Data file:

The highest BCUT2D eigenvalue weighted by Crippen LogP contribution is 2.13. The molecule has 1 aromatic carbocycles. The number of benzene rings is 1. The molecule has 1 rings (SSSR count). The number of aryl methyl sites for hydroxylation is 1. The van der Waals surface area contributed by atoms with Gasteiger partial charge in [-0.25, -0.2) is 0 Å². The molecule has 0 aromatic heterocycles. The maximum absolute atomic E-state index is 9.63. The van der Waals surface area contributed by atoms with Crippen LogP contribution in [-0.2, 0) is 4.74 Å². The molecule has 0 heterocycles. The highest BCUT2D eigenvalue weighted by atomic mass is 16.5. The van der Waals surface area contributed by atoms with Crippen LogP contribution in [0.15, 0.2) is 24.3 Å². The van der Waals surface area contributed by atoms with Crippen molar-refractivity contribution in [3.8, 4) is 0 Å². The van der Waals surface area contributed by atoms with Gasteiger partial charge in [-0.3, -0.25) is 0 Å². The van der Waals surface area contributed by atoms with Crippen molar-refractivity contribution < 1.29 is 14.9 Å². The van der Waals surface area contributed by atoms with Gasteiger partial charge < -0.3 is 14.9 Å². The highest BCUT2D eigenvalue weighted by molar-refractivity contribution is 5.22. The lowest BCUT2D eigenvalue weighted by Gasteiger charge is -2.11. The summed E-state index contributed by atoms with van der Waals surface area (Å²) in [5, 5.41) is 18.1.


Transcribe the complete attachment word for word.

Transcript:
The highest BCUT2D eigenvalue weighted by Crippen LogP contribution is 2.13. The molecule has 1 aromatic carbocycles. The number of benzene rings is 1. The molecule has 1 rings (SSSR count). The number of aryl methyl sites for hydroxylation is 1. The van der Waals surface area contributed by atoms with Gasteiger partial charge in [-0.25, -0.2) is 0 Å². The molecule has 0 aromatic heterocycles. The maximum absolute atomic E-state index is 9.63. The van der Waals surface area contributed by atoms with Crippen LogP contribution in [-0.2, 0) is 4.74 Å². The molecule has 0 heterocycles. The highest BCUT2D eigenvalue weighted by atomic mass is 16.5. The van der Waals surface area contributed by atoms with Crippen LogP contribution in [0.15, 0.2) is 24.3 Å². The van der Waals surface area contributed by atoms with Crippen molar-refractivity contribution in [3.8, 4) is 0 Å². The van der Waals surface area contributed by atoms with Gasteiger partial charge in [-0.3, -0.25) is 0 Å². The van der Waals surface area contributed by atoms with Crippen molar-refractivity contribution < 1.29 is 14.9 Å². The van der Waals surface area contributed by atoms with Gasteiger partial charge < -0.3 is 14.9 Å². The highest BCUT2D eigenvalue weighted by molar-refractivity contribution is 5.22. The lowest BCUT2D eigenvalue weighted by Gasteiger charge is -2.11. The summed E-state index contributed by atoms with van der Waals surface area (Å²) in [5, 5.41) is 18.1.